In this study, we provide morphological and molecular characterisation of three known species of the Criconematoidea, namely Criconema cylindraceum, Paratylenchus alleni and P. steineri, recovered from Iran. Descriptions, morphometric data, drawings and photomicrographs are provided, and comparisons are made with closely related species. Phylogenetic analysis using the D2-D3 expansion segments of the 28S rRNA gene revealed that C. cylindraceum formed a cluster with Ogma decalineatus, a species with a similar head structure, but with differences in cuticle ornamentation, tail shape and morphometric characters. Moreover, P. alleni grouped with species of Paratylenchus having four lateral lines and a short stylet (< 40 μm), exceptionally including the unresolved P. straeleni, while P. steineri formed a clade with long stylet species, including P. teres and P. wuae. The taxonomic placement of C. cylindraceum in Criconema, rather than in Criconemoides, is justified, and P. teres is molecularly differentiated from P. steineri, the two species differing in having or lacking a stylet in the fourth-stage juvenile.
The endomigratory root-lesion nematode, Pratylenchus scribneri, is one of the major plant-parasitic nematodes infecting potato. Accurate identification and quantification of this nematode are essential to develop management strategies but microscopic observations are particularly challenging and time consuming. In this study, a SYBR Green I-based real-time quantitative polymerase chain reaction (qPCR) assay was developed to detect and quantify P. scribneri from field soil DNA extracts. A primer set was designed from the internal transcribed spacer (ITS) region of the P. scribneri rDNA gene. Primer specificity to the target nematode was evaluated by both in silico analysis and qPCR and no detection or non-specific amplification was observed for other non-target nematode species/communities tested in this study. Standard curves were generated using DNA extracts from autoclaved soil infested with varying nematode numbers for calibration. The curves were supported by a high correlation between the P. scribneri numbers artificially added to soil or estimated from naturally infested field soils by traditional methods, and the numbers quantified using the qPCR assay. The assay was able to detect 1 out of 128 (0.0078) equivalents of the DNA of a single nematode in 0.5 g of soil. The qPCR assay developed in this study provides a specific and sensitive detection and quantification of P. scribneri from field soils and a rapid alternative to time-consuming traditional nematode identification and enumeration.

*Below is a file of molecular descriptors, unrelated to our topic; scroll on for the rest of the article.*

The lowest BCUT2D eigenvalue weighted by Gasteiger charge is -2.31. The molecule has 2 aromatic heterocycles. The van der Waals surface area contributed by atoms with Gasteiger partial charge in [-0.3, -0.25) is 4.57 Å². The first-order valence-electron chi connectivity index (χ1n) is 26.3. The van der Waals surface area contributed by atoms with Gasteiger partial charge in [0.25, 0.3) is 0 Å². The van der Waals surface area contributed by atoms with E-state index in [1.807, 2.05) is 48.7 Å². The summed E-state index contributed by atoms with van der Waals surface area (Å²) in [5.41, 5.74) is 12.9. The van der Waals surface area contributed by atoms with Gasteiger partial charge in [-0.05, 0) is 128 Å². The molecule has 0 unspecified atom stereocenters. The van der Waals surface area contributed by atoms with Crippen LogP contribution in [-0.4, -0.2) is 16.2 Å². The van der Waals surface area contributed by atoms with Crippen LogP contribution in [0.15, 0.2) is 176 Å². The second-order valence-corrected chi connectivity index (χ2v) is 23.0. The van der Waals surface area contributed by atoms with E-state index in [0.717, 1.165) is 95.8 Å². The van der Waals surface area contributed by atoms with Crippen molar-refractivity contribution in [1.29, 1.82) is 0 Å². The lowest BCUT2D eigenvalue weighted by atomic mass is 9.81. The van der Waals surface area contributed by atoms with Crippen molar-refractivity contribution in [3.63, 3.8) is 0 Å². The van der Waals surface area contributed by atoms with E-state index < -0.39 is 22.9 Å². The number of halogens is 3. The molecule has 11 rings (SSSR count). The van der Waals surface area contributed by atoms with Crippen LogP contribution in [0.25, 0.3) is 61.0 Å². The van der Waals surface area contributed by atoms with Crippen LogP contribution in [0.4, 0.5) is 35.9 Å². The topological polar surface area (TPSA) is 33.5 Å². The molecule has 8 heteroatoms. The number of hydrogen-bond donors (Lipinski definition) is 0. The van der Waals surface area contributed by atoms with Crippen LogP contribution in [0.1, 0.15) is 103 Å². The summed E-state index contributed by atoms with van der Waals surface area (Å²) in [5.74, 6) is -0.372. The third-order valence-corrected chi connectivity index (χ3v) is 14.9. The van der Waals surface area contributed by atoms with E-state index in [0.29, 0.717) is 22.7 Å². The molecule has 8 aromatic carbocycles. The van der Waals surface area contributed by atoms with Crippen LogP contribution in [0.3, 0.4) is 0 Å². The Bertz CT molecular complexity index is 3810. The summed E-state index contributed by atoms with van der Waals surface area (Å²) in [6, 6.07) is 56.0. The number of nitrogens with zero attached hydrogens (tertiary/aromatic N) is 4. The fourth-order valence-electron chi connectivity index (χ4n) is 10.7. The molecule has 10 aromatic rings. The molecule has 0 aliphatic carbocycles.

Stylet (feeding) dimorphism of Bursaphelenchus sinensis was experimentally confirmed during a recent study and its predatory form was considered similar in morphology to species of Berntsenus. Therefore, available type and voucher materials for members of Berntsenus were examined for their morphology and compared with Bursaphelenchus sinensis and B. aberrans, another related species showing feeding dimorphism. The typological characters of their co-habiting aphelenchoidid species were also examined. The type materials of Berntsenus spp. have characteristic squared lips, a thick stylet, large median bulb and short and stout pharyngeal glands; males, when present, have a P1 papilla and a tape-like bursa, suggesting that they are the predatory form of improperly classified Bursaphelenchus species. In addition, Aphelenchoides pityokteini and Ektaphelenchus tenuidens (= Aphelenchoides tenuidens), co-occurring with their respective host bark beetle isolates of Berntsenus, were typologically confirmed to belong to the aberrans-group of Bursaphelenchus and considered to be conspecific to each co-habiting Berntsenus species. Herein, Berntsenus is synonymised with Bursaphelenchus, and Bursaphelenchus brachycephalus n. comb. (= Berntsenus brachycephalus and E. tenuidens) and Bursaphelenchus pityokteini n. comb. (= A. pityokteini and Berntsenus labiosus) are proposed.